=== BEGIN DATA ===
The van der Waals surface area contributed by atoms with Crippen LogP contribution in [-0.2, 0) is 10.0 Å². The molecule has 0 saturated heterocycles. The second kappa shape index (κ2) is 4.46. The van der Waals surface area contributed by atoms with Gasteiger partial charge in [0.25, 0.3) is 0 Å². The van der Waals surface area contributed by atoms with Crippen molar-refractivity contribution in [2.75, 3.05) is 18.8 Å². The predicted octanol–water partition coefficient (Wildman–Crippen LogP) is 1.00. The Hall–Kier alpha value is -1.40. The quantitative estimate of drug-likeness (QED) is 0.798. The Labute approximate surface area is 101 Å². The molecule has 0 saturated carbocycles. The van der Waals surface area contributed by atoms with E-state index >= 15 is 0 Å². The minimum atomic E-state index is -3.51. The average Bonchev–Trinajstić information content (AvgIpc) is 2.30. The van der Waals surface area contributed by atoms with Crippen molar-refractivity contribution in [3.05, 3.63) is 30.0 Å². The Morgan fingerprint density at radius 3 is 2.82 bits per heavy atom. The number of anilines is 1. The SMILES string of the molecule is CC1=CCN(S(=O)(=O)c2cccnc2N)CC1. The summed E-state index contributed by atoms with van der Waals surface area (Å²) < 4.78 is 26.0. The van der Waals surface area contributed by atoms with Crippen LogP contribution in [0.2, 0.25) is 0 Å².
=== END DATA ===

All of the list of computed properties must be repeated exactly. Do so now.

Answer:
The van der Waals surface area contributed by atoms with Crippen LogP contribution in [-0.2, 0) is 10.0 Å². The molecule has 0 saturated heterocycles. The second kappa shape index (κ2) is 4.46. The van der Waals surface area contributed by atoms with Gasteiger partial charge in [0.25, 0.3) is 0 Å². The van der Waals surface area contributed by atoms with Crippen molar-refractivity contribution in [2.75, 3.05) is 18.8 Å². The predicted octanol–water partition coefficient (Wildman–Crippen LogP) is 1.00. The Hall–Kier alpha value is -1.40. The quantitative estimate of drug-likeness (QED) is 0.798. The Labute approximate surface area is 101 Å². The molecule has 0 saturated carbocycles. The van der Waals surface area contributed by atoms with E-state index >= 15 is 0 Å². The minimum atomic E-state index is -3.51. The average Bonchev–Trinajstić information content (AvgIpc) is 2.30. The van der Waals surface area contributed by atoms with Crippen molar-refractivity contribution in [3.05, 3.63) is 30.0 Å². The Morgan fingerprint density at radius 3 is 2.82 bits per heavy atom. The number of anilines is 1. The SMILES string of the molecule is CC1=CCN(S(=O)(=O)c2cccnc2N)CC1. The summed E-state index contributed by atoms with van der Waals surface area (Å²) < 4.78 is 26.0. The van der Waals surface area contributed by atoms with Crippen LogP contribution in [0.2, 0.25) is 0 Å².